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Comment: Every tech revolution... (Score 5, Insightful) 352

by jim_deane (#49557483) Attached to: The Future Deconstruction of the K-12 Teacher

Every technical revolution in education since Edison's wax cylinder phonograph or prior has been prophesied to replace classroom teachers.

A brief list:
The Gutenberg press.
Edison's phonograph.
Classes by mail.
Voice radio.
Two way video.
Multi user computer terminals.
Multimedia software.
The internet.

This too will become a minor fad, blossom, fade, and find a very minor place in the ongoing art of education.

Comment: Locked down Chromebooks (Score 1) 219

by jim_deane (#48382675) Attached to: Microsoft Losing the School Markets To iPads and Chromebooks

I teach physics and the list of software I can't run and for which there is no full equivalent is longer than the list of software equivalents I do use on Chromebooks.

I have had to maintain a classroom lab of Windows computers to run the software I need for data import and analysis, video analysis, computational physics, and simulations. If IT stops supporting them, I could easily run all of that software on Linux on the same machines for the foreseeable future.

User Journal

Journal: Another rapid-update. 1

Journal by jim_deane

Oops, I let my major-post date slip by, 26-Jul-2013.

However, tomorrow, 10-Feb-2014, marks ten years since my first journal entry. Maybe I'll post an entry tomorrow to celebrate.

Comment: Re:iGoogle (Score 1) 383

by jim_deane (#43207137) Attached to: Ask Slashdot: Which Google Project Didn't Deserve To Die?

I'm glad I'm not the only one who laments the upcoming loss of iGoogle. It's been how I get my quick blog/news updates every day for years.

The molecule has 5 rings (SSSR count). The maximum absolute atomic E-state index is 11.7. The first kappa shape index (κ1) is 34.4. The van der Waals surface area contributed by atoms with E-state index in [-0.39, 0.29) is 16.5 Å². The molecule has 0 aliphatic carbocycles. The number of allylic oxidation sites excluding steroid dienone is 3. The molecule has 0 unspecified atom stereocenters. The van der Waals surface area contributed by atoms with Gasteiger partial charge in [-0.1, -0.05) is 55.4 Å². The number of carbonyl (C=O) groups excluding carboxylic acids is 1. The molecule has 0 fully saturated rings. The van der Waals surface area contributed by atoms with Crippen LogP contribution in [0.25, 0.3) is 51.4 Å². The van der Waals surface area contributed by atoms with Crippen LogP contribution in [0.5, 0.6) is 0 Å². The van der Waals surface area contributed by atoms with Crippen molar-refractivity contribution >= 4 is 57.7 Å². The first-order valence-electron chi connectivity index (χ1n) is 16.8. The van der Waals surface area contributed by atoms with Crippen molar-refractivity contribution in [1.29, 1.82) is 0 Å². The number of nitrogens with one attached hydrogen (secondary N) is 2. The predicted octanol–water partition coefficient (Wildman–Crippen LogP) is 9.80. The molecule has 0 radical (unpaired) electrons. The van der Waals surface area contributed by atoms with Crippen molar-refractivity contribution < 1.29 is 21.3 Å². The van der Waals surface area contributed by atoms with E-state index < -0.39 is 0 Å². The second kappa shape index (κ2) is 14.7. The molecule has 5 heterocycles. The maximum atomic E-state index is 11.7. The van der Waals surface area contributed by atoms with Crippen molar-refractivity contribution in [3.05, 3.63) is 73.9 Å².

When they announced the shutdown, I went through the process of exporting my feed information so I could import it in Google Reader. That seems to have been a wasted effort.

I'm paying close attention to the alternatives people are mentioning here...hopefully something will fill the iGoogle gap.

Comment: Re:Doesn't Scale (Score 1) 183

by jim_deane (#42997181) Attached to: Lessons From the Papal Conclave About Election Security

There is no way you could do a US Presidential election this way.

Maybe. Scale it up in steps. Groups of 12 citizens who are known to each other get into rooms to conduct a vote. One is chosen to take their group's decision to the next level, where 12 group representatives who know each other get together to vote. And so'd only need seven levels of voting to reach the final 12 representatives in the current US voting population.

I'm using a fuzzy interpretation of the Six Degrees of Kevin Bacon game to assume that you could always arrange the representative groups to all know each other. Probably that means that the person in each group with the highest socio-economic status would be the logical representative, since they would be the most likely to have direct ties to other high socio-economic status members of other identical level groups.

  I've not fleshed this out logically or mathematically any further than that. I'm also not suggesting that this would work well (or that it would be better than our current system), just proposing that it might be a theoretically possible way to do a US presidential election.

Comment: If the technical sets still existed... (Score 1) 425

by jim_deane (#42375945) Attached to: Has Lego Sold Out?

I used to ask for LEGO sets for birthdays/Christmas, and essentially the more motors and gears and shafts and connectors there were, the better. The last set I have like that was the original Lego Mindstorms programmable set. Sure, there were instructions (like there always were), but it was a set filled with gears and shafts and blocks and connectors. I could make anything I wanted out of that (and I did, and I was in college).

If I could still get that kind of set, and not a "Star Wars X-Wing" set, I would STILL be buying LEGOS for MYSELF, as well as buying them for nephews and nieces.

Comment: Embracing technological tools... (Score 1) 570

by jim_deane (#41814905) Attached to: Are Teachers Headed For Obsolescence?